It’s always nice when you can just either install something or “flip a switch” and experience dramatic improvements within your application performance.
This article covers one of those switches that you might be interested in flipping, the App Suspend feature, which is available in .NET 4.5.1 on Windows Server 2012 R2.
Enabling the App Suspend feature in .NET 4.5.1 can lead to major drops in start-up times in Windows Server 2012 R2
The newest iteration of the .NET Framework (4.5.1) has introduced all kinds of nifty features, one of which is the App Suspend feature, which can not only make your ASP.NET sites and web applications much more responsive, but it also enables you to host more sites on a single server without compromising performance.
This post will explain a bit of how the App Suspend feature works, how to implement it within your application and the kind of benefits that you should be able to expect from using it.
What is App Suspend? How Does It Work?
As mentioned, App Suspend was introduced within .NET 4.5.1 and is actually built on another fairly new .NET feature called the IIS Idle Worker Process Page-Out, which might sound like a mouthful, but is incredibly useful.
The IIS Idle Worker Process Page-Out option was introduced in IIS 8.5 and it allows IIS to “suspend” applications that may become idle rather than terminating them. This suspension will enable these applications to be very quickly restarted when requested as opposed to if they were terminated, which would require the server to spin up and essentially experience a “cold start”.
So when an application becomes idle, if the IIS Idle Worker Process Page-Out function is enabled, the application will remain active and will be paged out to disk rather than terminated and when it is requested in the future, the process will be re-activated and immediately available for use.
You can see a very basic breakdown of how the App Suspend feature differs from the traditional idle time out operations.
The introduction of this feature will allow the presence of three different states of sites or applications within your server to be running:
- Inactive Sites – Sites that are completely inactive. They are not loaded into memory currently and will need to be “spun-up” when requested. This is the default state that a site will be in prior to being accessed.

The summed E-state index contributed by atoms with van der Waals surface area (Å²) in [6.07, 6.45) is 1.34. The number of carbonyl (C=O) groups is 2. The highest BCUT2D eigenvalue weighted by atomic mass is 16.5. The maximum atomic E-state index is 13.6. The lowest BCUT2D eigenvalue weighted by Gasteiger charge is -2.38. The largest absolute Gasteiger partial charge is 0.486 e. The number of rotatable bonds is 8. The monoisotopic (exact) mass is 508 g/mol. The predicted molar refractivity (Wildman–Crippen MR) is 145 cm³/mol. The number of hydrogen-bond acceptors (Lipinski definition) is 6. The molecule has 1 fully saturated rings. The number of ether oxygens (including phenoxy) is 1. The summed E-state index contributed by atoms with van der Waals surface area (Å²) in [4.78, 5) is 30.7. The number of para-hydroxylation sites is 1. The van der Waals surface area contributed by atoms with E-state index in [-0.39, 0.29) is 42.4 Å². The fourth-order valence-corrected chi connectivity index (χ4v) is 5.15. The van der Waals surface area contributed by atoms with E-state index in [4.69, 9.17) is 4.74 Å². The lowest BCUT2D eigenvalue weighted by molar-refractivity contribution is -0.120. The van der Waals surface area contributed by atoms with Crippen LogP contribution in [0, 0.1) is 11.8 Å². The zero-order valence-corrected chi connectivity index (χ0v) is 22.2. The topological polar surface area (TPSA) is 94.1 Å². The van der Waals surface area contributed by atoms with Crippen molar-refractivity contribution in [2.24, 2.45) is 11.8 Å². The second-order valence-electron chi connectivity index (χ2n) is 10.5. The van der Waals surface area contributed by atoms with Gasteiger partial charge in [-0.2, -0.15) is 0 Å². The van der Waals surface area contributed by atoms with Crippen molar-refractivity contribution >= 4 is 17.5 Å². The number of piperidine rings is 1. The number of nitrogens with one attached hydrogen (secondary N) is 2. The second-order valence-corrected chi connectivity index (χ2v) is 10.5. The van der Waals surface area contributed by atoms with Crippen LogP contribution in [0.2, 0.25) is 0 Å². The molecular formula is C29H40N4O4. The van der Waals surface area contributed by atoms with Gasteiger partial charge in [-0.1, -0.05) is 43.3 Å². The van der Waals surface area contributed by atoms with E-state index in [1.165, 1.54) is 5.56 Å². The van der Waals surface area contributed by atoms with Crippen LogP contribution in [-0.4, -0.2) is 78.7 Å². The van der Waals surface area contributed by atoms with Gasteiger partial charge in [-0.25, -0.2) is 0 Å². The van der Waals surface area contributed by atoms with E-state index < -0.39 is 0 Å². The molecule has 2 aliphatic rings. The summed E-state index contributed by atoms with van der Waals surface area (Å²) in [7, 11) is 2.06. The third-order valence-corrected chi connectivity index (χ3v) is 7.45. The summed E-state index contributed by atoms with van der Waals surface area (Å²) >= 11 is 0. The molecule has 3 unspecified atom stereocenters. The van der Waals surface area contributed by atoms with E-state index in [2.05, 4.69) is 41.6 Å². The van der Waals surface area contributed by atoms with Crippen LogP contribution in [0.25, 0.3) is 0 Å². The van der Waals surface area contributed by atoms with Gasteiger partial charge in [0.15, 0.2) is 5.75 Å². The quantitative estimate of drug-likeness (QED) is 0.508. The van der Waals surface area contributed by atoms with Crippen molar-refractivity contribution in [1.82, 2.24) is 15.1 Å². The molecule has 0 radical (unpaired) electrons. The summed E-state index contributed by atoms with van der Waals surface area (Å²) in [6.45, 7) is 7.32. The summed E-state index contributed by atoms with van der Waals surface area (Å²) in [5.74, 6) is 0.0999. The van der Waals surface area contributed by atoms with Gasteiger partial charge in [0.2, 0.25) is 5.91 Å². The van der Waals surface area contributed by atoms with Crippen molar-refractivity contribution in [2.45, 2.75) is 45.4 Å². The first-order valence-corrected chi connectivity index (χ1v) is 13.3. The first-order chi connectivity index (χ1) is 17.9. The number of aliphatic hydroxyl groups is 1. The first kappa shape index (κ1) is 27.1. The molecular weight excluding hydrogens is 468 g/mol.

- Active Sites – Sites that are currently running, being accessed and that have not idled out. They are actively using system resources such as memory and CPU cycles.
- Suspended Sites - Sites that may have been previously running and have been “paged-out” into memory and suspended through App Suspend and are awaiting to be “re-animated”. Suspended sites receive far less CPU cycles and system memory, which can be allocated to other active sites that need it.
Depending on your server and its limitations (such as physical memory) can allow you to not only experience much quicker start-ups for your suspended sites, but it can also allow you to run “more” sites within your environment, as suspended sites take up a fraction of the memory that active ones do. This could result in awesome benefits for servers that currently host a large number of sites not only in resource management but in performance as well.
How to Enable App Suspend
Like with most settings and changes within IIS, the IIS Manager dialog can make finding specific configuration settings and using them quite easy. You can take the following steps to implement App Suspend within IIS:
- Open the IIS Manager (available through the Control Panel > Administrative Tools > Internet Information Services (IIS) Manager)
- Click on the Application Pools that you want to target on the left.
- Right-click on the Application Pool that you want to enable App Suspend for on the right; Select the Advanced Settings option from the context menu.
- Find the Idle Time-Out Action property and set it to Suspend.
- Optional: For testing purposes, you can change your Idle Time-Out (minutes) property to a very short period to ensure that it is working properly. (You can check the Event Viewer to see that the application was properly “suspended”)
What to Expect?
An analysis from the .NET team saw outstanding results through this simple change within their hosting environments, but the two major benefits boil down to the points below:
- Dramatically Increased Start-up Times – You can reasonably expect up to a 90% drop in start-up times for your applications that are running with App Suspend.
- Improved Hosting Density – Due to the way that suspended applications are stored, they use a fraction of the resources they normally would. This can allow you to increase the number of sites by up to 7 times that you could previously host without App Suspend.
You might not experience exactly the same benefits (obviously if your hardware can’t support it, don’t risk trying to add 10x the number of sites you normally host), but you should certainly see faster start-up times across all of the sites that you are running within the targeted Application Pools.
Filed under: CodeProject, Development